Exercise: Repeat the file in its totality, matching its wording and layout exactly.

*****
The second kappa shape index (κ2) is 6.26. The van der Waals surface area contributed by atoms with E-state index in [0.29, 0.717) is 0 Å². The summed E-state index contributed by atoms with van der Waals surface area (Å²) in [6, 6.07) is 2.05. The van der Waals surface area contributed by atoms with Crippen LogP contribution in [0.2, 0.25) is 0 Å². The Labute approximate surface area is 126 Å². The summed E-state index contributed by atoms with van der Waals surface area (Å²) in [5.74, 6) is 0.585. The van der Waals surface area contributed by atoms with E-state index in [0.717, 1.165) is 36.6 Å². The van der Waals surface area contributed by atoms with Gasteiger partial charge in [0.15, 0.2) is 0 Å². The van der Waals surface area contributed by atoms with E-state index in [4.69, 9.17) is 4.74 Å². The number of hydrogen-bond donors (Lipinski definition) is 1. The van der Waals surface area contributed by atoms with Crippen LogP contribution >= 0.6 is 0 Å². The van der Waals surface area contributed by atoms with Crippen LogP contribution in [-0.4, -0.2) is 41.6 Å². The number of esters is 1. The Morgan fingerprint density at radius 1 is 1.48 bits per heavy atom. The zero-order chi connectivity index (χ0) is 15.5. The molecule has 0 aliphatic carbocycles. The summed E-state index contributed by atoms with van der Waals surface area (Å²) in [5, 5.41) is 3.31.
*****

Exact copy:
The second kappa shape index (κ2) is 6.26. The van der Waals surface area contributed by atoms with E-state index in [0.29, 0.717) is 0 Å². The summed E-state index contributed by atoms with van der Waals surface area (Å²) in [6, 6.07) is 2.05. The van der Waals surface area contributed by atoms with Crippen LogP contribution in [0.2, 0.25) is 0 Å². The Labute approximate surface area is 126 Å². The summed E-state index contributed by atoms with van der Waals surface area (Å²) in [5.74, 6) is 0.585. The van der Waals surface area contributed by atoms with E-state index in [0.717, 1.165) is 36.6 Å². The van der Waals surface area contributed by atoms with Gasteiger partial charge in [0.15, 0.2) is 0 Å². The van der Waals surface area contributed by atoms with E-state index in [4.69, 9.17) is 4.74 Å². The number of hydrogen-bond donors (Lipinski definition) is 1. The van der Waals surface area contributed by atoms with Crippen LogP contribution >= 0.6 is 0 Å². The van der Waals surface area contributed by atoms with Crippen LogP contribution in [-0.4, -0.2) is 41.6 Å². The number of esters is 1. The Morgan fingerprint density at radius 1 is 1.48 bits per heavy atom. The zero-order chi connectivity index (χ0) is 15.5. The molecule has 0 aliphatic carbocycles. The summed E-state index contributed by atoms with van der Waals surface area (Å²) in [5, 5.41) is 3.31.